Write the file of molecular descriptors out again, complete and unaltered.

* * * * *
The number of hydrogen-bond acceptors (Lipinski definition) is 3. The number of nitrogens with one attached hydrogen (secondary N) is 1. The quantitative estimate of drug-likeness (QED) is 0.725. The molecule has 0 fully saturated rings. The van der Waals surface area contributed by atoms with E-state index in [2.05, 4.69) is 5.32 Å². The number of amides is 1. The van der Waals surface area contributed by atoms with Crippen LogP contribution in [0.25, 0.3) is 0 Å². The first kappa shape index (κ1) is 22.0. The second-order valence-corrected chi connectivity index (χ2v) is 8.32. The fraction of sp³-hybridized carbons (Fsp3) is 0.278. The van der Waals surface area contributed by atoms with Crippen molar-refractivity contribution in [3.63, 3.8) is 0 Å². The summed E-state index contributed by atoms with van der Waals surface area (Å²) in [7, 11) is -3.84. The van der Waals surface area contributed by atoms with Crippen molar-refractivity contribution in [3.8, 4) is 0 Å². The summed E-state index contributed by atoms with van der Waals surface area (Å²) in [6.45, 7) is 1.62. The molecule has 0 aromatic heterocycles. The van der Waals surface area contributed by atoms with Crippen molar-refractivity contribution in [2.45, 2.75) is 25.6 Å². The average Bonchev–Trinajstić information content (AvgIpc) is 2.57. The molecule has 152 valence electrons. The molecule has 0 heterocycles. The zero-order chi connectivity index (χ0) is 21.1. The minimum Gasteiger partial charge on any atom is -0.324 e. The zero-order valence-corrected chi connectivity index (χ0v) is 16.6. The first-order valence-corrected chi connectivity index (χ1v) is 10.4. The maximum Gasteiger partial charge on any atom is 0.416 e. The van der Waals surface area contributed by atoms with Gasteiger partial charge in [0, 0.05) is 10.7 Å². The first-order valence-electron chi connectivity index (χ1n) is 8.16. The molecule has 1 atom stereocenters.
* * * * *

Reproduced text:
The number of hydrogen-bond acceptors (Lipinski definition) is 3. The number of nitrogens with one attached hydrogen (secondary N) is 1. The quantitative estimate of drug-likeness (QED) is 0.725. The molecule has 0 fully saturated rings. The van der Waals surface area contributed by atoms with E-state index in [2.05, 4.69) is 5.32 Å². The number of amides is 1. The van der Waals surface area contributed by atoms with Crippen LogP contribution in [0.25, 0.3) is 0 Å². The first kappa shape index (κ1) is 22.0. The second-order valence-corrected chi connectivity index (χ2v) is 8.32. The fraction of sp³-hybridized carbons (Fsp3) is 0.278. The van der Waals surface area contributed by atoms with Crippen molar-refractivity contribution in [3.63, 3.8) is 0 Å². The summed E-state index contributed by atoms with van der Waals surface area (Å²) in [7, 11) is -3.84. The van der Waals surface area contributed by atoms with Crippen molar-refractivity contribution in [3.8, 4) is 0 Å². The summed E-state index contributed by atoms with van der Waals surface area (Å²) in [6.45, 7) is 1.62. The molecule has 0 aromatic heterocycles. The van der Waals surface area contributed by atoms with Crippen molar-refractivity contribution in [2.45, 2.75) is 25.6 Å². The average Bonchev–Trinajstić information content (AvgIpc) is 2.57. The molecule has 152 valence electrons. The molecule has 0 heterocycles. The zero-order chi connectivity index (χ0) is 21.1. The minimum Gasteiger partial charge on any atom is -0.324 e. The zero-order valence-corrected chi connectivity index (χ0v) is 16.6. The first-order valence-corrected chi connectivity index (χ1v) is 10.4. The maximum Gasteiger partial charge on any atom is 0.416 e. The van der Waals surface area contributed by atoms with Gasteiger partial charge in [0, 0.05) is 10.7 Å². The first-order valence-electron chi connectivity index (χ1n) is 8.16. The molecule has 1 atom stereocenters.